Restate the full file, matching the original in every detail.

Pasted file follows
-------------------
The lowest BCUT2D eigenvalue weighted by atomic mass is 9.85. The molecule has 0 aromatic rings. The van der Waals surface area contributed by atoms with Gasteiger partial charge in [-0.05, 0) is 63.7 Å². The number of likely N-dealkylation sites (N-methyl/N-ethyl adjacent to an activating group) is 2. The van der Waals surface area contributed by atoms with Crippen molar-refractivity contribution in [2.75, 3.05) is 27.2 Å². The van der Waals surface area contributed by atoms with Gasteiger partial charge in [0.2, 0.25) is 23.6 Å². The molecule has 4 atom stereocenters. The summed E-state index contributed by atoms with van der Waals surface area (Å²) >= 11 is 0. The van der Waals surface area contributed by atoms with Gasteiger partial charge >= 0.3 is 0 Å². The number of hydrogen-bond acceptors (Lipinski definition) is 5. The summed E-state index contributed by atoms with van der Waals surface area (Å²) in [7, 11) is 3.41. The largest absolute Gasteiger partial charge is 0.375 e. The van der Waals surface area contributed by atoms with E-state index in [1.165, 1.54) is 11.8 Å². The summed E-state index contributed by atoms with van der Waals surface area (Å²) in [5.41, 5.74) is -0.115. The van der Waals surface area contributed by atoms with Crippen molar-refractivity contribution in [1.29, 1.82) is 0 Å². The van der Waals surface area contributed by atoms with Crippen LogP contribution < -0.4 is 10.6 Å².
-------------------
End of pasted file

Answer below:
The lowest BCUT2D eigenvalue weighted by atomic mass is 9.85. The molecule has 0 aromatic rings. The van der Waals surface area contributed by atoms with Gasteiger partial charge in [-0.05, 0) is 63.7 Å². The number of likely N-dealkylation sites (N-methyl/N-ethyl adjacent to an activating group) is 2. The van der Waals surface area contributed by atoms with Crippen molar-refractivity contribution in [2.75, 3.05) is 27.2 Å². The van der Waals surface area contributed by atoms with Gasteiger partial charge in [0.2, 0.25) is 23.6 Å². The molecule has 4 atom stereocenters. The summed E-state index contributed by atoms with van der Waals surface area (Å²) >= 11 is 0. The van der Waals surface area contributed by atoms with Gasteiger partial charge >= 0.3 is 0 Å². The number of hydrogen-bond acceptors (Lipinski definition) is 5. The summed E-state index contributed by atoms with van der Waals surface area (Å²) in [7, 11) is 3.41. The largest absolute Gasteiger partial charge is 0.375 e. The van der Waals surface area contributed by atoms with E-state index in [1.165, 1.54) is 11.8 Å². The summed E-state index contributed by atoms with van der Waals surface area (Å²) in [5.41, 5.74) is -0.115. The van der Waals surface area contributed by atoms with Crippen molar-refractivity contribution in [1.29, 1.82) is 0 Å². The van der Waals surface area contributed by atoms with Crippen LogP contribution < -0.4 is 10.6 Å².